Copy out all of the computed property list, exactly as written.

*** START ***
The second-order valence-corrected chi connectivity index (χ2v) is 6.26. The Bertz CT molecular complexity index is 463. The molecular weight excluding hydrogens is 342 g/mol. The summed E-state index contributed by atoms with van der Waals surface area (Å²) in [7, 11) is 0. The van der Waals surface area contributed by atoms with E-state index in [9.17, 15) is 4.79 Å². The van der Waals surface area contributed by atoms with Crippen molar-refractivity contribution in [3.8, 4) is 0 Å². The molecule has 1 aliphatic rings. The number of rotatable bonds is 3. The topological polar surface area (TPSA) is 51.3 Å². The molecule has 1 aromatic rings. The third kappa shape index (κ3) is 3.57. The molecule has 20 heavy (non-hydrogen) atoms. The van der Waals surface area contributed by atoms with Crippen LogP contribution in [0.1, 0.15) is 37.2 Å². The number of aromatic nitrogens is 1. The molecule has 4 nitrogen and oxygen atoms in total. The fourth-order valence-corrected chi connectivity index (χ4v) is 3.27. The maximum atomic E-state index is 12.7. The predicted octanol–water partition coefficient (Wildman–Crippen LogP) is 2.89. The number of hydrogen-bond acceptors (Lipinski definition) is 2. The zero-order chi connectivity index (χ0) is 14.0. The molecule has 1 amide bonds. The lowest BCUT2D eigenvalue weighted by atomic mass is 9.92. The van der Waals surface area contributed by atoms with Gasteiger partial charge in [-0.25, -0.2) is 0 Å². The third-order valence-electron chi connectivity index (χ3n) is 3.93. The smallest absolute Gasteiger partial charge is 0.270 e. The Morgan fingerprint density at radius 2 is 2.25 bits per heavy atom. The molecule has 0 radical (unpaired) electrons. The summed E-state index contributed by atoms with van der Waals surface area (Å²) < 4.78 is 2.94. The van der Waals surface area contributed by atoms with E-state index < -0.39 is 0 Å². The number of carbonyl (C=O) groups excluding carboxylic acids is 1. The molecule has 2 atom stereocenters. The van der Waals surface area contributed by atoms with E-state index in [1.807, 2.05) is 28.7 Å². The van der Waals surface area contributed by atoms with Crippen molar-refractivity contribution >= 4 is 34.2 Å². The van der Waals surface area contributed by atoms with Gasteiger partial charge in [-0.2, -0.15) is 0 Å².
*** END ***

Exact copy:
The second-order valence-corrected chi connectivity index (χ2v) is 6.26. The Bertz CT molecular complexity index is 463. The molecular weight excluding hydrogens is 342 g/mol. The summed E-state index contributed by atoms with van der Waals surface area (Å²) in [7, 11) is 0. The van der Waals surface area contributed by atoms with E-state index in [9.17, 15) is 4.79 Å². The van der Waals surface area contributed by atoms with Crippen molar-refractivity contribution in [3.8, 4) is 0 Å². The molecule has 1 aliphatic rings. The number of rotatable bonds is 3. The topological polar surface area (TPSA) is 51.3 Å². The molecule has 1 aromatic rings. The third kappa shape index (κ3) is 3.57. The molecule has 20 heavy (non-hydrogen) atoms. The van der Waals surface area contributed by atoms with Crippen LogP contribution in [0.1, 0.15) is 37.2 Å². The number of aromatic nitrogens is 1. The molecule has 4 nitrogen and oxygen atoms in total. The fourth-order valence-corrected chi connectivity index (χ4v) is 3.27. The maximum atomic E-state index is 12.7. The predicted octanol–water partition coefficient (Wildman–Crippen LogP) is 2.89. The number of hydrogen-bond acceptors (Lipinski definition) is 2. The zero-order chi connectivity index (χ0) is 14.0. The molecule has 1 amide bonds. The lowest BCUT2D eigenvalue weighted by atomic mass is 9.92. The van der Waals surface area contributed by atoms with Gasteiger partial charge in [-0.25, -0.2) is 0 Å². The third-order valence-electron chi connectivity index (χ3n) is 3.93. The smallest absolute Gasteiger partial charge is 0.270 e. The Morgan fingerprint density at radius 2 is 2.25 bits per heavy atom. The molecule has 0 radical (unpaired) electrons. The summed E-state index contributed by atoms with van der Waals surface area (Å²) < 4.78 is 2.94. The van der Waals surface area contributed by atoms with E-state index < -0.39 is 0 Å². The number of carbonyl (C=O) groups excluding carboxylic acids is 1. The molecule has 2 atom stereocenters. The van der Waals surface area contributed by atoms with E-state index in [1.807, 2.05) is 28.7 Å². The van der Waals surface area contributed by atoms with Crippen molar-refractivity contribution >= 4 is 34.2 Å². The van der Waals surface area contributed by atoms with Gasteiger partial charge in [-0.2, -0.15) is 0 Å².